the same thing every day! I said, ‘You don’t
want me to do your line of clothing.’ ”
Turning serious, she continues, “I always
say this, with a caveat: I love what I’m doing
now; I don’t want to do more. I feel really
grateful to have the work that I get to do, that
I can walk to work from the house to the
barn, that I do it with people I love and that I
can make a living doing it. I don’t want to do
anything to spoil that. Every once in a while
something interesting comes along. I’m not
saying it will never happen, but it would have
to be really interesting.”
Meanwhile, Garten is working on an app
that offers tips on creating menus using her
recipes. Fans of her Food Network show can
expect to continue seeing interesting guests
she invites into her kitchen. She also contin-
ues to expand her Barefoot Contessa Pantry
line, which features baking mixes, toppings
and coffee blends, many based on recipes
from her cookbooks. The products are avail-
able in gourmet specialty stores and online
www.barefootcontessa.com, under “Shop”).
Simplicity in a busy world
It’s been 32 years since Garten drove up to
a tiny for-sale food store in the Hamptons
(where, incidentally, she had never been
before), and one thing seems very clear: At
heart she’s still the same person of a few essen-
The Costco Connection
You can find Ina Garten’s latest cookbook,
Barefoot Contessa How Easy Is That?, along
with a selection of other Barefoot Contessa
cookbooks, in most Costco warehouses and
online at Costco.com.
tial ingredients—a passion for food, a self-taught approach to preparation and a love for
simple, flavorful meals with friends.
Her audience appreciates these qualities.
On her TV show, for example, the cameras
are kept close so that viewers feel they are
right there with her in her kitchen. “I wanted
you to feel like you’re hanging out on the
other side of the counter,” Garten says. “I
think it works out well.”
This couldn’t happen on a set. “I think
that everybody—whether it was your mother,
or she worked and there was somebody else at
home—has this need to sit while somebody is
cooking for them,” Garten tells me. “And I
think there’s something about that dynamic
that really works—that you feel I’m cooking
for you, and that I’m just talking to you.”
As for simplicity, Garten shrugs and says
it’s natural for her. The niche of professional
chef is amply filled by others in the cookbook
world and on the Food Network. Rather than
complex meals, she delights in small victo-
ries—Brussels sprouts brushed with olive oil,
sprinkled with salt and baked on a sheet pan;
a delicious onion dip for pan-fried oysters,
made without a mix; a shortcut for home-
made ricotta (recipe below).
Who knew it was so easy to make ricotta? I mix it with scallions and fresh herbs like dill and
chives—and spread it on toast to serve with a green salad. Homemade ricotta is also good in
manicotti for dinner or sweetened with sugar and cocoa powder for a simple Italian dessert.
30 The Costco Connection NOVEMBER 2010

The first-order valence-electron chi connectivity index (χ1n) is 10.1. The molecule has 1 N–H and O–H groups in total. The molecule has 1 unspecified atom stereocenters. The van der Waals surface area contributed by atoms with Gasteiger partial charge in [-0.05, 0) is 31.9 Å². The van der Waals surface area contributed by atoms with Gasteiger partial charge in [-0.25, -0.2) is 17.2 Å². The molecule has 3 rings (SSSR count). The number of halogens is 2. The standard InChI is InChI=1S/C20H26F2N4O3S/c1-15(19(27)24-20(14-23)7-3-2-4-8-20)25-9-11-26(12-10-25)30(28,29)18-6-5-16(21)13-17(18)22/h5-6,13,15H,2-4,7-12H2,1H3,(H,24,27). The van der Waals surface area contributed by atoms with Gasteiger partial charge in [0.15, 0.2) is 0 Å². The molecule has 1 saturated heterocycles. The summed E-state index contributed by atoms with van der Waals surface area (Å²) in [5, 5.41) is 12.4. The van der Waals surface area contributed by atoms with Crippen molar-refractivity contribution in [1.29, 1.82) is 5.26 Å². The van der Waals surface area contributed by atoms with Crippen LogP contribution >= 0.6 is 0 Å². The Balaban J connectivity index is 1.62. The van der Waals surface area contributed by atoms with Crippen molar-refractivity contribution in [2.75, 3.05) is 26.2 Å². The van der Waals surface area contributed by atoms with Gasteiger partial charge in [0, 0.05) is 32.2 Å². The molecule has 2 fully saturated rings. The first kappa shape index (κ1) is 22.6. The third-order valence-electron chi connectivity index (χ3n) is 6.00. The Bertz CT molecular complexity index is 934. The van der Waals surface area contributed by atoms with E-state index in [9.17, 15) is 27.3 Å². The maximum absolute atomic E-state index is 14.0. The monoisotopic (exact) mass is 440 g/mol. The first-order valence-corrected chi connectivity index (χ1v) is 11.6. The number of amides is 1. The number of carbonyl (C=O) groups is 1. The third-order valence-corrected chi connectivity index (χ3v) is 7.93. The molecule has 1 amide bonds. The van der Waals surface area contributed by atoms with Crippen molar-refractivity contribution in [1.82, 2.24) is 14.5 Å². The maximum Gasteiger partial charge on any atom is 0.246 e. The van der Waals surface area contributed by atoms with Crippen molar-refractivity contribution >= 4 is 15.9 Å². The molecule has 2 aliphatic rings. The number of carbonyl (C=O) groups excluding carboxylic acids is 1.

2 cups ricotta, store-bought or homemade (recipe
3 tablespoons minced scallions, white and green
parts ( 2 scallions)
2 tablespoons minced fresh dill
1 tablespoon minced fresh chives
Kosher salt and freshly ground black pepper
1 round sourdough bread
Good olive oil
1 whole garlic clove, cut in half
4 cups whole milk
2 cups heavy cream
1 teaspoon kosher salt
3 tablespoons good white wine vinegar
Prepare a charcoal grill with hot coals or turn
a gas grill to medium-high heat.
Combine the ricotta, scallions, dill, chives, 1
teaspoon salt and ½ teaspoon pepper, and
set aside. Cut the bread in half and cut each
half into 6 thick slices to make 12 slices total.
When the grill is hot, brush the bread with
olive oil and grill on each side for 1½ to 2
minutes, until lightly browned. Remove from
the grill and rub each slice of bread with the
cut side of the garlic clove. Sprinkle with
salt and pepper and spread with the herbed
ricotta. Serve 2 warm slices per person, with
a green salad on the side. Serves 6.
Set a large sieve over a deep bowl. Dampen
2 layers of cheesecloth with water and line
the sieve with the cheesecloth.
Pour the milk and cream into a stainless steel
or enameled pot such as Le Creuset. Stir in
the salt. Bring to a boil over medium heat,
stirring occasionally. Turn off the heat and stir
in the vinegar.
Allow the mixture to stand for 1 minute until
it curdles. It will separate into thick parts (the
curds) and milky parts (the whey).
Pour the mixture into the cheesecloth-lined
sieve and allow it to drain into the bowl at
room temperature for 20 to 25 minutes,
occasionally discarding the liquid that collects in the bowl. The longer you let the
mixture drain, the thicker the ricotta. (I tend to
like mine on the thicker side, but some prefer
it moister.) Transfer the ricotta to a bowl, discarding the cheesecloth and any remaining
whey. Use immediately or cover with plastic
wrap and refrigerate.
The ricotta will keep refrigerated for 4 to 5
days. Makes about 2 cups.